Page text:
Convergence 08 Wrap-Up
Well, it was a great couple of days.
Our second edition of FastForward Radio presented live at the unconference was even bigger than the first one. I think we had more guests on FFR over those two days than we had had over the previous six months. And what a lineup! Our thanks to all who took part.
George Dvorsky (once again) provides a good recap of the final panel on longevity. I think there are a lot of tremendous developments on the horizon in this field, but the importance of eating right and getting exercise can never be overstated. Not all that cutting edge, perhaps, but perfectly doable.
PJ hosted a terrific session on the importance of empathy, as well recounted by you-know-who (maybe we should just start thinking of The Speculist as a kind of "staging blog" for Sentient Developments.) Some really interesting discussion ensued. I deliberately set my own talk up as a sort of part two of PJ's session, hoping to leverage some of her thoughts on tribalism and fear of the Other in talking about potential audiences.
While my intended topic was a discussion of different outreach channels to a mainstream audience -- and whether people generally thought making such an outreach is a good idea -- I sought to use a little misdirection by giving the session a somewhat provocative title: "Winning the Meme Wars."
I'm very glad that I used that title, although I spent at least half of the time trying to referee discussions about whether memes actually exist and whether Nazi Germany provides a good example of meme warfare in action. (Even after admitting -- let's face it, insisting -- that "meme warfare" wasn't the intended topic!) That was all worth it, though, because of the fascinating perspectives that emerged. And I'm not sure that they would have emerged in response to a less stridently phrased question.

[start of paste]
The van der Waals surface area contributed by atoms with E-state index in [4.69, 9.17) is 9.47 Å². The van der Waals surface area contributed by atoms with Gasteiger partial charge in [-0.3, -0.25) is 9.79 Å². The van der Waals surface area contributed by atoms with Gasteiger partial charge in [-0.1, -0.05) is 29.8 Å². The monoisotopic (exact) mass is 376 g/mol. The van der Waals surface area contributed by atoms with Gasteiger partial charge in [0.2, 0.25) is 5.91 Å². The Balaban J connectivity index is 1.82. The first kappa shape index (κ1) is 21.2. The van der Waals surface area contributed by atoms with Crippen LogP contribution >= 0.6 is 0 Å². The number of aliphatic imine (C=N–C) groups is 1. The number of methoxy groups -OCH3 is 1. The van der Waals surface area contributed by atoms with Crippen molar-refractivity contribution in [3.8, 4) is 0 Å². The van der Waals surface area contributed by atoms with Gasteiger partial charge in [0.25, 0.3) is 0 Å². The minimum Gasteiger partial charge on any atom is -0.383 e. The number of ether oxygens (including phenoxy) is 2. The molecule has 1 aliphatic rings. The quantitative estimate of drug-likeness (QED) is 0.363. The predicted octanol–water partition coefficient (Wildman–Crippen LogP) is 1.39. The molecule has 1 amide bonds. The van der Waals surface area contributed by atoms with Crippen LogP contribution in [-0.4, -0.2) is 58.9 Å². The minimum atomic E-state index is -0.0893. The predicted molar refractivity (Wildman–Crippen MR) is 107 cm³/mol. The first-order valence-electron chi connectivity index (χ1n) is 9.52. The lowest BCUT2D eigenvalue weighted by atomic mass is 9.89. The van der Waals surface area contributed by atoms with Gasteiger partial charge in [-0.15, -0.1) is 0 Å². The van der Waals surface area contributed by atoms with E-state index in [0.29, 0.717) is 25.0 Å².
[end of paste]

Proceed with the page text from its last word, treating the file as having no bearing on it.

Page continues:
I opened up by asking whether the fact that we're planning to completely transform the world doesn't require us to provide some kind of notice to the people who, you know, live in the current world. In response, I had members of the group tell me...
...that we have no particular obligation to the general public; that there are always leaders and followers in times of change and that it falls on us to be the leaders.
...that the general public is a potential threat to what we're trying to do and that we need to "disarm" them.
...that, after all, the average IQ of the participants at Convergence 08 is a couple or three standard deviations higher than that of the public at large.
A few members of the group objected to this line of reasoning pretty vociferously, but they were apparently in the minority, and the whole atmosphere was a little too collegial for anyone to let loose with a "Hey, knock it off with the mad scientist stuff! We don't want any part of your creepy megalomaniacal ravings!" -- although I did hear a few objections to that effect as asides after the fact.
But honestly, I don't think that megalomania is the issue*. I just think this is PJ's tribalism and lack of empathy in action, and it's really just a kind of preemptive defensive posturing. We're mostly geeks, after all, and by and large we learned early on that there's rarely any point bothering with most of the other kids -- they don't "get" us and they can be pretty mean when they want to. And there's no way of saying it that doesn't sound conceited, but we know it's true: we're smarter than they are. A lot smarter. And one of these days, we'll find a way to settle the score.
So, yeah, I think it would be healthy if we found a way past all this schoolyard trauma. It may be true that -- as the great and wise Gilbert said -- none of us will ever really be free until nerd persecution ends, but what if the persecution is already over? The schoolyard was a long time ago, and in today's world geeks really are powerful. We've got the great ideas; we've got the plan for transforming the world. Besides, it's no longer a question of reaching out to a mainstream audience. Geek culture is becoming mainstream (it's the geekification of culture, to use another one of PJ's favorite terms.) The way I see it, geeks have to act as role models in this new emerging society. Or, if you will, they are the new heroes.
The thing is, heroes really oughtn't to sneer at (or be intimidated by) the people they're helping. It's unseemly. It's unheroic. I think we can do a lot better.
* Well, okay, there is the one dude who always wants to talk to me about his plan for an army of robotic Supermen. (I believe I posted a video of him talking about that at the Singularity Summit last year.) Anyhow I think he's kidding. I mean, he's most likely kidding...right?